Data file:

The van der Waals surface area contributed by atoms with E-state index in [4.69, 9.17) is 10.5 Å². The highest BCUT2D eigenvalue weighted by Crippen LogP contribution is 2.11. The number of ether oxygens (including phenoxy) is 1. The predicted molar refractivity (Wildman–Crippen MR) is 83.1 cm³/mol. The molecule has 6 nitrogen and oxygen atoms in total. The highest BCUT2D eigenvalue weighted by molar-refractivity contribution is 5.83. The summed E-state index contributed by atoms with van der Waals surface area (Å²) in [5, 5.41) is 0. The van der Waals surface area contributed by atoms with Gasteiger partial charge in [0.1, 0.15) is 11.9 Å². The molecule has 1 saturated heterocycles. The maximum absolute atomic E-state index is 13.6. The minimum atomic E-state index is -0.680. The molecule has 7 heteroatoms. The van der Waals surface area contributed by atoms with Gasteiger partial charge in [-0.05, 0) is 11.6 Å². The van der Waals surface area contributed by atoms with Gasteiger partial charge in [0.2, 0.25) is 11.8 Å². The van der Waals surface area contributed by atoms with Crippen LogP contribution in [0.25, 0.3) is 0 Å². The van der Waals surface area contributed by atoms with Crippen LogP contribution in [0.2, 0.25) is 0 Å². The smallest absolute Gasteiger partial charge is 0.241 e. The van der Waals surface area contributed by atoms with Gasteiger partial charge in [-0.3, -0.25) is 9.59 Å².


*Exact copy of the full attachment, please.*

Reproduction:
The van der Waals surface area contributed by atoms with E-state index in [4.69, 9.17) is 10.5 Å². The highest BCUT2D eigenvalue weighted by Crippen LogP contribution is 2.11. The number of ether oxygens (including phenoxy) is 1. The predicted molar refractivity (Wildman–Crippen MR) is 83.1 cm³/mol. The molecule has 6 nitrogen and oxygen atoms in total. The highest BCUT2D eigenvalue weighted by molar-refractivity contribution is 5.83. The summed E-state index contributed by atoms with van der Waals surface area (Å²) in [5, 5.41) is 0. The van der Waals surface area contributed by atoms with Gasteiger partial charge in [0.1, 0.15) is 11.9 Å². The molecule has 1 saturated heterocycles. The maximum absolute atomic E-state index is 13.6. The minimum atomic E-state index is -0.680. The molecule has 7 heteroatoms. The van der Waals surface area contributed by atoms with Gasteiger partial charge in [-0.05, 0) is 11.6 Å². The van der Waals surface area contributed by atoms with Gasteiger partial charge in [0.2, 0.25) is 11.8 Å². The van der Waals surface area contributed by atoms with Crippen LogP contribution in [0.25, 0.3) is 0 Å². The van der Waals surface area contributed by atoms with Crippen LogP contribution in [0.2, 0.25) is 0 Å². The smallest absolute Gasteiger partial charge is 0.241 e. The van der Waals surface area contributed by atoms with Gasteiger partial charge in [-0.3, -0.25) is 9.59 Å².